Who will replace Arsene Wenger at Arsenal?

Brendan Rodgers, Massimiliano Allegri and Eddie Howe: Three contenders to take on the tough task of replacing Arsene Wenger at Arsenal.
Updated 20 April 2018
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Who will replace Arsene Wenger at Arsenal?

  • Celtic boss Brendan Rodgers an early favorite.
  • Arsenal legend Patrick Viera would be a fan favorite.

With Arsene Wenger set for the exit door at the end of the season, we try to take a peek into the future and try to predict his likely successor.

Here are five main contenders...


EDDIE HOWE

WHY? Been  touted for a 'big club' for past few seasons, done well at Bournemouth playing the sort of attractive football Arsenal fans have taken for granted under Wenger

LIKELIHOOD? Howe would be a gamble, and you suspect the Arsenal board will want a ‘bigger’ name.


MASSIMILIANO ALLEGRI

WHY? Has likely taken Juventus as far as he can and is a suitable ‘big name’ appointment having managed the Turin giants and AC Milan.

LIKELIHOOD? Has been linked with a move to the Premier League with Chelsea a possible destination. Would be under instant pressure to achieve at the Emirates were he to replace Wenger.


PATRICK VIERA

WHY? One of Wenger’s first signings the Frenchman became an Arsenal legend. Currently coaching New York City.

LIKELIHOOD? The need for instant impact and Viera’s relative lack of top-flight coaching experience probably makes him too big a gamble for the Arsenal bigwigs. Would be popular with the fans, though.


BRENDAN RODGERS

WHY? Was one Steven Gerrard slip away from leading Liverpool to the Premier League title. Done all he can do at Celtic.

LIKELIHOOD? For all that the Scottish Premiership is ridiculed, his record at Celtic — led Celtic to an undefeated domestic season in his first year at the club, delivering Celtic's fourth treble in the process — is very good. The Arsenal fans, however, might be underwhelmed were he to be the new boss.


CARLO ANCELOTTI

WHY? Won titles and trophies at every club he has managed, his CV read like a who’s who of top European clubs.

LIKELIHOOD? Like Allegri would be the choice if the board are going for an immediate quick fix rather than a longer-term project. Maybe not an imaginative replacement but one which might please the impatient fans.


Kyrgios withdraws from French Open, citing illness

Updated 24 May 2019
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Kyrgios withdraws from French Open, citing illness

  • Roger Federer plays down chances of his winning the mega title

PARIS: After a tantrum in Italy last week, Nick Kyrgios withdrew from the French Open on Friday.

The ATP said the Australian player cited illness as the reason.

Last week at the Italian Open, the 36th-ranked Kyrgios was defaulted and fined during his second-round match after an outburst of rage. Trailing against Norwegian qualifier Casper Ruud, Kyrgios slammed his racket to the clay and kicked a water bottle. Then he picked up a white chair and flung it onto the court.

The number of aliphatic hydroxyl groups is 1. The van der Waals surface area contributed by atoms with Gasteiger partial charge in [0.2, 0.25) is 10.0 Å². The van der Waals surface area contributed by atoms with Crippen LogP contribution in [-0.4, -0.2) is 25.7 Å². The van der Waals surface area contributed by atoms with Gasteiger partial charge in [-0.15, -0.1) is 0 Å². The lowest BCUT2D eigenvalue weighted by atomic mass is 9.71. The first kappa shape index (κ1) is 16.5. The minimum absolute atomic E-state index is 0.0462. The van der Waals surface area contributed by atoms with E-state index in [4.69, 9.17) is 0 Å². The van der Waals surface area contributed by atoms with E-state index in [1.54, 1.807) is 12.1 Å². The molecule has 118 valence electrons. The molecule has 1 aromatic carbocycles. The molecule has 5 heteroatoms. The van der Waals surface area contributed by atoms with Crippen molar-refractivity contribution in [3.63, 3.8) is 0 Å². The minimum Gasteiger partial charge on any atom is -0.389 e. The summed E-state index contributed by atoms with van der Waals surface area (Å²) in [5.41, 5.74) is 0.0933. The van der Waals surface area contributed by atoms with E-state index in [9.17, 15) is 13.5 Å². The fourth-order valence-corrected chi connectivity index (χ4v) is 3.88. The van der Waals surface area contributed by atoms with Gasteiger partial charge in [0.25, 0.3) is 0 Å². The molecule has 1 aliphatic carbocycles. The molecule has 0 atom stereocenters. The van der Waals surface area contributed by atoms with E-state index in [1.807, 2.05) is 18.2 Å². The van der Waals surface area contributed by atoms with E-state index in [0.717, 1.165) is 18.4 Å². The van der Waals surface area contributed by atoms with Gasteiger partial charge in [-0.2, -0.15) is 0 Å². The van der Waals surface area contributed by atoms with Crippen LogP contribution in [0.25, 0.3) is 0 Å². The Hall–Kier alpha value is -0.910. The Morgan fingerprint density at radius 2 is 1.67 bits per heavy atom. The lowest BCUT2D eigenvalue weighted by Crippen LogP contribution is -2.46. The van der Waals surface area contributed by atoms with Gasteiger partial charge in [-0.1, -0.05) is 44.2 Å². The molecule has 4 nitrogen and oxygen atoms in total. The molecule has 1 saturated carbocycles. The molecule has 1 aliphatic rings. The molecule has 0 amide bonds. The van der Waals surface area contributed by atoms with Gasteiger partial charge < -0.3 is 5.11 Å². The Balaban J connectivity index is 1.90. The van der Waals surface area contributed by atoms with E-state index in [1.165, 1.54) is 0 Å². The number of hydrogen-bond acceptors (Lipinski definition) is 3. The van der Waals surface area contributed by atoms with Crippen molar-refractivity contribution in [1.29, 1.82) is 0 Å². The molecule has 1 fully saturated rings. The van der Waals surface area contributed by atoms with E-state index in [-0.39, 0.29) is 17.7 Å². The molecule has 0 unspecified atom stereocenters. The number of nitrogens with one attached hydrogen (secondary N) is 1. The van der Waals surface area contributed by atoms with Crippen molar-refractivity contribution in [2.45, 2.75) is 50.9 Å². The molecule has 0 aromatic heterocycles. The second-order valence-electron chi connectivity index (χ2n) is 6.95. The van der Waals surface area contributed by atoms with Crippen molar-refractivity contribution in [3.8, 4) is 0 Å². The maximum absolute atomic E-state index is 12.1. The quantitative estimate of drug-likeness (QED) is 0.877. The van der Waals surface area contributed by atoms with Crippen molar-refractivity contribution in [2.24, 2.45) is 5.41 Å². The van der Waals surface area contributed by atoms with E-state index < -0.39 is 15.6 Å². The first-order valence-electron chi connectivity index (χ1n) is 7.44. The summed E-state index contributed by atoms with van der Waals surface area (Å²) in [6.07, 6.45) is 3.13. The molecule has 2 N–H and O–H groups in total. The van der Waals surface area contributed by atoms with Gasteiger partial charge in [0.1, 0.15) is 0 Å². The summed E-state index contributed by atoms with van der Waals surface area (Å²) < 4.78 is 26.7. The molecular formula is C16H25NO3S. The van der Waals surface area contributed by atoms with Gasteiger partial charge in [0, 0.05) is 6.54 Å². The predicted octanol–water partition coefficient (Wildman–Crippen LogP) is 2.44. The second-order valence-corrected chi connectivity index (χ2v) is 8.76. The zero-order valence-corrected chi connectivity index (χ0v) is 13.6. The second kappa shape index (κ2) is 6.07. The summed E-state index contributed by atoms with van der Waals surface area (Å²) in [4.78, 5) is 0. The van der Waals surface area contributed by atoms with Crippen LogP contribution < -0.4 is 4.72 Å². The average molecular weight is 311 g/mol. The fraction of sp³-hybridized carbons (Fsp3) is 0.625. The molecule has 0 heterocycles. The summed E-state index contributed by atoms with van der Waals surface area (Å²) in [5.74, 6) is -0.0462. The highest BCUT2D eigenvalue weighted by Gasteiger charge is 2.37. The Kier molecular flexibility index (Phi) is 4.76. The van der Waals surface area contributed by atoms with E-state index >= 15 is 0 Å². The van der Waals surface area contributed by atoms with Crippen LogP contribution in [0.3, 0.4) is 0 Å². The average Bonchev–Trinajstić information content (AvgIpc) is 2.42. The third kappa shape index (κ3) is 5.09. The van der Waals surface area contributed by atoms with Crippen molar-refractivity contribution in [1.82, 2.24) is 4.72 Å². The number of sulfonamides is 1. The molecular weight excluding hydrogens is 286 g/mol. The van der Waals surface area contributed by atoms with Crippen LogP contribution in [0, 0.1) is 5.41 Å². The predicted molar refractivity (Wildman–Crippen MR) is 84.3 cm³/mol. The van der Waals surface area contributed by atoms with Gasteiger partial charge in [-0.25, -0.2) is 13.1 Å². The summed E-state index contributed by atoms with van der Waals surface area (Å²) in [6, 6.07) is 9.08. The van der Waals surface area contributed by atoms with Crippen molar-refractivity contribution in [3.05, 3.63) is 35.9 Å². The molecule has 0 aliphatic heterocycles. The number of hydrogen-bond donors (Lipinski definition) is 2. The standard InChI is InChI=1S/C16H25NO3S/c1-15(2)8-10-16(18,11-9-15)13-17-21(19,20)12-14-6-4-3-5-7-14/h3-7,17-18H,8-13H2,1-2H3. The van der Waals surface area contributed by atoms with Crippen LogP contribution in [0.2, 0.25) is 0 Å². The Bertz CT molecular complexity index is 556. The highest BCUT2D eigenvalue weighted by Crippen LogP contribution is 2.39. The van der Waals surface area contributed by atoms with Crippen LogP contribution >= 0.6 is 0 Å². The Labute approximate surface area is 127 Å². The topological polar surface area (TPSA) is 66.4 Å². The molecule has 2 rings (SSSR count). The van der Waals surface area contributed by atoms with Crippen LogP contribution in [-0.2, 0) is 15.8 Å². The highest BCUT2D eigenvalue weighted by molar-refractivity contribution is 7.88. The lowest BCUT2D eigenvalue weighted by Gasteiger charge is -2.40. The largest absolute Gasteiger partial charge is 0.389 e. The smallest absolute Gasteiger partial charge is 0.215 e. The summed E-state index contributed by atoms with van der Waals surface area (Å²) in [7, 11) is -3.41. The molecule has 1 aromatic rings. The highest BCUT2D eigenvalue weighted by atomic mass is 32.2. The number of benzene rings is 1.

Kyrgios was fined and lost ATP points but escaped suspension and was expected to play in Paris.

His withdrawal came only days after Kyrgios posted a video online in which he said the French Open “sucks” when compared to Wimbledon, where he trained recently.

In 2015, Kyrgios insulted Stan Wawrinka with crude remarks during a match in Montreal. He was fined $12,500 and given a suspended 28-day ban. He also attracted criticism for deciding not to play at the Olympics because of a spat with an Australian team official, and for firing back at retired players who have offered advice.

Also on Friday, Roger Federer played down his chances of winning the French Open on his first appearance at Roland Garros since 2015, saying that title-winning form might not be “in his racquet.”

The 20-time Grand Slam champion missed the French Open in 2016 through injury before sitting out the next two clay-court seasons in order to focus on Wimbledon.

But he will make his Roland Garros return on Sunday with a first-round tie against unheralded Italian Lorenzo Sonego.

Federer admitted that he is unsure of his title chances, but did compare his current situation with when he ended a five-year Grand Slam drought at the Australian Open in 2017.

“(I) don’t know (if I can win the tournament). A bit of a question mark for me. Some ways I feel similar to maybe the Australian Open in ‘17,” the 2009 French Open winner said.

“A bit of the unknown. I feel like I’m playing good tennis, but is it enough against the absolute top guys when it really comes to the crunch? I’m not sure if it’s in my racquet.

“But I hope I can get myself in that position deep down in the tournament against the top guys. But first I need to get there and I know that’s a challenge in itself.”

Despite being the third seed, Federer faces a tricky draw, with a possible quarter-final against Greek youngster Stefanos Tsitsipas — who beat him in the Australian Open last 16 — and a potential last-four clash with 11-time champion and old adversary Rafael Nadal.

Meanwhile, Nadal said on Friday that he “doesn’t care” if he is the red-hot favorite to lift a record-extending 12th French Open title, insisting that there are a host of players in contention for the trophy.

The world number two holds an incredible French Open win-loss record of 86-2, and hit top form by winning his ninth Italian Open last week with a final victory over old rival Novak Djokovic.